AGCO Corp is the the world’s third-largest farm-equipment maker and plans to invest $100 million in Africa over the next three years to capitalize on an agricultural boom and a shift to commercial farming.
The World bank attributes 60% of the world’s uncultivated land to Africa, and also suggests that investment in agriculture has the potential to create millions of jobs on the continent. About 10% of cropped land in Africa is prepared by tractor, and only 4% of land is irrigated.
McKinsey & Co says that the continent has the potential to boost farm output to as much as $880 billion by 2030 from $280 billion in 2010.
AGCO Corp is based in Duluth, Georgia, but opened a $35 million parts warehouse in Johannesburg in May. It went on to sign a deal with Algeria Tractors Co in August, to build a plant to produce Massey Ferguson tractors. This is line with AGCO’s African strategy to build factories, set up model farms to demonstrate equipment and teach modern farming techniques, while working with banks to boost credit to potential customers.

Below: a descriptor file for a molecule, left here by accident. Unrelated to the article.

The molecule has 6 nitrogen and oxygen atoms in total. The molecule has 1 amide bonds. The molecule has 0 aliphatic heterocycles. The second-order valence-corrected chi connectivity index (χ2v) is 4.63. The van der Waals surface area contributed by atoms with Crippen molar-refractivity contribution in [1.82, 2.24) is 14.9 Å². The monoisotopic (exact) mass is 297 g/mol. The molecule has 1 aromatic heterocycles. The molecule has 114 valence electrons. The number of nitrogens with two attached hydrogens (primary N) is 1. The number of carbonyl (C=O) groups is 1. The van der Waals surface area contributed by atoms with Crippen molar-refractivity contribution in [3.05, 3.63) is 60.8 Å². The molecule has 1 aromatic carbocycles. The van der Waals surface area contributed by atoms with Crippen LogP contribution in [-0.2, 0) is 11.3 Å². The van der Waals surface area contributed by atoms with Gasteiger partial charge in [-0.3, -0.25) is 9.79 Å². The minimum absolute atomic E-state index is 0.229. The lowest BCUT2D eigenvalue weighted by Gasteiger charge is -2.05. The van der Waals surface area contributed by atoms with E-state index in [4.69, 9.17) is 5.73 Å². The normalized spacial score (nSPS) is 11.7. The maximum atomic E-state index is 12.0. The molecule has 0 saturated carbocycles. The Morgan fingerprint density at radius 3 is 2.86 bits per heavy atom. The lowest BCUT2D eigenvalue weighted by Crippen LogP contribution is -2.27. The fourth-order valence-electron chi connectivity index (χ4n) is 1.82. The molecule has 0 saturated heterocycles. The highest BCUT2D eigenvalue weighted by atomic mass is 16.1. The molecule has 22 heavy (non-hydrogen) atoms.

According to Nuradin Osman, AGCO’s Director for Africa and the Middle East, “The only frontier left for arable land is in Africa. We are in for the long-term in Africa. We’re coming here for 100 years and more.”
African governments are looking to increase productivity by mechanization as farming becomes more commercial. Ethiopia for example has set aside 4 million hectares (10 million acres) for foreign agricultural investment while South African farmers have been offered land in Angola and Uganda.
About 60% of Agco’s African sales come from South Africa and Morocco, while Nigeria, Zambia and Mozambique are growth areas, Osman said. The company is planning to build smaller parts distribution warehouses costing as much as $15 million each in East and West Africa after it identifies their locations, he said.